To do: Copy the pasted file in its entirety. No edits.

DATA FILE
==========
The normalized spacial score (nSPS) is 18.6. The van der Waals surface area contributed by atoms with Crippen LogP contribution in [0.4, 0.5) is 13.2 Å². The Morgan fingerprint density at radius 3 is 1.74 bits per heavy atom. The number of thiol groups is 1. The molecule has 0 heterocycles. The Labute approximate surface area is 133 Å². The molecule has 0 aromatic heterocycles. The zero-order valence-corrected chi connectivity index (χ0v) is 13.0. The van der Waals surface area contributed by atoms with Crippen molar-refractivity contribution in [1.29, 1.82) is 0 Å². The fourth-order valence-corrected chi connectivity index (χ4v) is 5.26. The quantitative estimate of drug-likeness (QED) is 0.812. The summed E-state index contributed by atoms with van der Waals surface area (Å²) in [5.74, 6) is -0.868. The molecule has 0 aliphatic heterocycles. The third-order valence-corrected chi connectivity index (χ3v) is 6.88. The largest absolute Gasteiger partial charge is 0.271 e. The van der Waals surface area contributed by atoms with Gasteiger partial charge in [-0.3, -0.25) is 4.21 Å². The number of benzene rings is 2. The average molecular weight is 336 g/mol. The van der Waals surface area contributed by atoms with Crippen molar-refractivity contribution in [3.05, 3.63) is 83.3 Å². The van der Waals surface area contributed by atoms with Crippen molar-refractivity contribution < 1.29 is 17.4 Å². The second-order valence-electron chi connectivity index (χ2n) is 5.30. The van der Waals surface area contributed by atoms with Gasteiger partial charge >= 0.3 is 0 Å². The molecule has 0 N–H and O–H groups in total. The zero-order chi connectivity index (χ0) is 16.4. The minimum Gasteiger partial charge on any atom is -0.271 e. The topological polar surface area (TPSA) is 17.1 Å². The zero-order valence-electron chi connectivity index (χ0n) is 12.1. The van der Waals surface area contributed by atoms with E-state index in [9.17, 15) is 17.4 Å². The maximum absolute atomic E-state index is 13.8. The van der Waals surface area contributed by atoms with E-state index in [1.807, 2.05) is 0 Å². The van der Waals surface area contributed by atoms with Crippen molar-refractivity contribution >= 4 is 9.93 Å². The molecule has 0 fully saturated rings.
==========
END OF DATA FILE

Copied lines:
The normalized spacial score (nSPS) is 18.6. The van der Waals surface area contributed by atoms with Crippen LogP contribution in [0.4, 0.5) is 13.2 Å². The Morgan fingerprint density at radius 3 is 1.74 bits per heavy atom. The number of thiol groups is 1. The molecule has 0 heterocycles. The Labute approximate surface area is 133 Å². The molecule has 0 aromatic heterocycles. The zero-order valence-corrected chi connectivity index (χ0v) is 13.0. The van der Waals surface area contributed by atoms with Crippen molar-refractivity contribution in [1.29, 1.82) is 0 Å². The fourth-order valence-corrected chi connectivity index (χ4v) is 5.26. The quantitative estimate of drug-likeness (QED) is 0.812. The summed E-state index contributed by atoms with van der Waals surface area (Å²) in [5.74, 6) is -0.868. The molecule has 0 aliphatic heterocycles. The third-order valence-corrected chi connectivity index (χ3v) is 6.88. The largest absolute Gasteiger partial charge is 0.271 e. The van der Waals surface area contributed by atoms with Gasteiger partial charge in [-0.3, -0.25) is 4.21 Å². The number of benzene rings is 2. The average molecular weight is 336 g/mol. The van der Waals surface area contributed by atoms with Crippen molar-refractivity contribution in [3.05, 3.63) is 83.3 Å². The van der Waals surface area contributed by atoms with Crippen molar-refractivity contribution < 1.29 is 17.4 Å². The second-order valence-electron chi connectivity index (χ2n) is 5.30. The van der Waals surface area contributed by atoms with Gasteiger partial charge >= 0.3 is 0 Å². The molecule has 0 N–H and O–H groups in total. The zero-order chi connectivity index (χ0) is 16.4. The minimum Gasteiger partial charge on any atom is -0.271 e. The topological polar surface area (TPSA) is 17.1 Å². The zero-order valence-electron chi connectivity index (χ0n) is 12.1. The van der Waals surface area contributed by atoms with E-state index in [9.17, 15) is 17.4 Å². The maximum absolute atomic E-state index is 13.8. The van der Waals surface area contributed by atoms with E-state index in [1.807, 2.05) is 0 Å². The van der Waals surface area contributed by atoms with Crippen molar-refractivity contribution >= 4 is 9.93 Å². The molecule has 0 fully saturated rings.